Horseradish is the cilantro of condiments: Either you love it or you can’t stand it. Some people long for the sinus-clearing pungency. Others gag, wince and cough. Regardless, it’s a Passover essential. Gefilte fish can be an acquired taste, too. Some find it spongey. Others find it unctuously luscious. (I happen to love it. I smear it on matzo like a nacho.)
Not up for making your own of either? Read on.
Impress your in-laws: If you’d rather steer clear of ho-hum grocery store horseradish brands, consider spicing up your seder by ordering from Saw Mill Site Farm. This small-batch horseradish purveyor in Deerfield, Mass., offers “the horseradish with the bite.” Ouch! There are no preservatives or additives. But there is some history: Did you know famous traitor Benedict Arnold used to buy horseradish for his troops in the Pioneer Valley? Buy 8-ounce jars at locations throughout Boston, including Whole Foods. The original contains nothing but horseradish roots, local vinegar and kosher salt, but they sell beet and cranberry varieties, too.
On-trend: If you’re feeling pressed for time, order everything from the ever-popular Mamaleh’s in Kendall Square. They’ll do a full Passover catering menu with horseradish (beet or plain); gefilte fish (eight balls per quart), charoset, chicken, brisket and more. Or just order their seder plate—zeroa, karpas and all—for $18. (Bonus: They sell gummy gefilte fish candy, too!)
The classic: As always, Brookline’s The Butcherie comes to the rescue with catering, with a 10-person seder menu (no substitutions). A brisket dinner with gefilte fish and horseradish appetizer (or choose chicken livers instead) is $300.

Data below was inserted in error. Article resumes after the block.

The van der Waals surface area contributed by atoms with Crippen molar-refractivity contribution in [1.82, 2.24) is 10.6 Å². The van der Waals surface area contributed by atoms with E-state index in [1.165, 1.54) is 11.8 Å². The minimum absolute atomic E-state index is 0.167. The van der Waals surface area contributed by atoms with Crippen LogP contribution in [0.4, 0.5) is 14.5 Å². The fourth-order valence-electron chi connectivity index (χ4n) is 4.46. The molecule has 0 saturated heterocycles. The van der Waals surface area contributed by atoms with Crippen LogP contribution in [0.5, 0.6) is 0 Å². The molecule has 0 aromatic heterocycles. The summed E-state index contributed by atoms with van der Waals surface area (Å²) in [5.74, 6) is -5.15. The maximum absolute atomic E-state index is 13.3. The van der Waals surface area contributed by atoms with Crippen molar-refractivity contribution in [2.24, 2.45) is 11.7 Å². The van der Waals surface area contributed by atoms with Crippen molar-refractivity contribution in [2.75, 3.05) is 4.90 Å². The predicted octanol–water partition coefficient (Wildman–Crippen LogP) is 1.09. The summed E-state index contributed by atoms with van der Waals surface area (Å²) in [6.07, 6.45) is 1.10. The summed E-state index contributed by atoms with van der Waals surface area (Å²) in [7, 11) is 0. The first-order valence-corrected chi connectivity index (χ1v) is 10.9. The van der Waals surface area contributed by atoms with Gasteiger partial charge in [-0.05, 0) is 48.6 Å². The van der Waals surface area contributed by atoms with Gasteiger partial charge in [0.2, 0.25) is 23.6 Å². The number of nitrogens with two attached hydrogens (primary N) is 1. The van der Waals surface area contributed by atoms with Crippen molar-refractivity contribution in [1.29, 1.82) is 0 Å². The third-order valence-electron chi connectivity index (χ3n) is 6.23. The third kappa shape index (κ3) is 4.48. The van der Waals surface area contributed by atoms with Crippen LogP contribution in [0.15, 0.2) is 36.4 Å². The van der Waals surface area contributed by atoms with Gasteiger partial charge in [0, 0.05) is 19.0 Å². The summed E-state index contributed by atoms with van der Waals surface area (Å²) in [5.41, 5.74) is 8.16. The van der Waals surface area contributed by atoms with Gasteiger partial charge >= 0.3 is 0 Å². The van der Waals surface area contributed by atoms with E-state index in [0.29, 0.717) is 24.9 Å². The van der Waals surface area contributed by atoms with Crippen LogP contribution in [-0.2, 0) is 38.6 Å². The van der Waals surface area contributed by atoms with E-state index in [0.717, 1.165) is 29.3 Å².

The quickie: If you prefer your gefilte fish a la carte, it’s hard to go wrong with the always-friendly Michael’s Deli, where you can get it for $3.75 each. Owner Steve Peljovich even makes a version with pepper, onion, garlic and citrus marinade just for the holiday. (They also have a smallish full catering menu, too, including new beef knishes. Yum!)
Feeding a crowd: This season, Zaftigs tagline is, “Let us be your Jewish mother,” and, well, that sounds tempting, because their Passover catering menu is massive: gefilte fish ($3.50 each, with beet horseradish); three types of potatoes; mushroom stuffing; apricot chutney and even chocolate-caramel matzo bark. Seder plates are $7.95.
For the very lazy: Newton favorite Inna’s Kitchen is now housed at the Boston Public Market. The Jewish restaurant’s gefilte fish is scratch-made, using fish from seafood wholesaler and BPM neighbor Red’s Best. It’s gluten-free, too! Best of all, they’ll still deliver to Newton (details here), despite their city move. Also enjoy gluten-free (and standard) matzoh balls, vegan stuffed peppers and potato kugel. A special sweet-and-sour pot roast, new for Passover, stays on the menu even after you’ve polished off the charoset. Be sure to order by March 16.